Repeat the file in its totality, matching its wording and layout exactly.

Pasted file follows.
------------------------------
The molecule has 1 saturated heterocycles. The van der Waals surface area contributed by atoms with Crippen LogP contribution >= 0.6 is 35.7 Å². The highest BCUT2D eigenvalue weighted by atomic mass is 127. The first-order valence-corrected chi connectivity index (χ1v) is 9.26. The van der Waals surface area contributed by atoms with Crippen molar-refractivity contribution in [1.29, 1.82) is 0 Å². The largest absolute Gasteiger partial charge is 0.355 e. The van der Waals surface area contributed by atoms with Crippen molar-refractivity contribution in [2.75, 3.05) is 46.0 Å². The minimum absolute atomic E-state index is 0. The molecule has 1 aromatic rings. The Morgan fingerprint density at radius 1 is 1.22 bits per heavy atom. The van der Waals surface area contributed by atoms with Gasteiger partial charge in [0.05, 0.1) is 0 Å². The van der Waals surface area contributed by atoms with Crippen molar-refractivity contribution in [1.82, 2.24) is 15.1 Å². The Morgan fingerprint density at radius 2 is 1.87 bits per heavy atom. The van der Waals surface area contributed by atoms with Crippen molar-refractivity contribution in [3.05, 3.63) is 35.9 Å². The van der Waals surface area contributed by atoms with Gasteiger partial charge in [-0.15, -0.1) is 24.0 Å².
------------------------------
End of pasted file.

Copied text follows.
The molecule has 1 saturated heterocycles. The van der Waals surface area contributed by atoms with Crippen LogP contribution >= 0.6 is 35.7 Å². The highest BCUT2D eigenvalue weighted by atomic mass is 127. The first-order valence-corrected chi connectivity index (χ1v) is 9.26. The van der Waals surface area contributed by atoms with Crippen molar-refractivity contribution in [1.29, 1.82) is 0 Å². The largest absolute Gasteiger partial charge is 0.355 e. The van der Waals surface area contributed by atoms with Crippen molar-refractivity contribution in [2.75, 3.05) is 46.0 Å². The minimum absolute atomic E-state index is 0. The molecule has 1 aromatic rings. The Morgan fingerprint density at radius 1 is 1.22 bits per heavy atom. The van der Waals surface area contributed by atoms with Gasteiger partial charge in [0.05, 0.1) is 0 Å². The van der Waals surface area contributed by atoms with Crippen molar-refractivity contribution in [1.82, 2.24) is 15.1 Å². The Morgan fingerprint density at radius 2 is 1.87 bits per heavy atom. The van der Waals surface area contributed by atoms with Crippen molar-refractivity contribution in [3.05, 3.63) is 35.9 Å². The van der Waals surface area contributed by atoms with Gasteiger partial charge in [-0.15, -0.1) is 24.0 Å².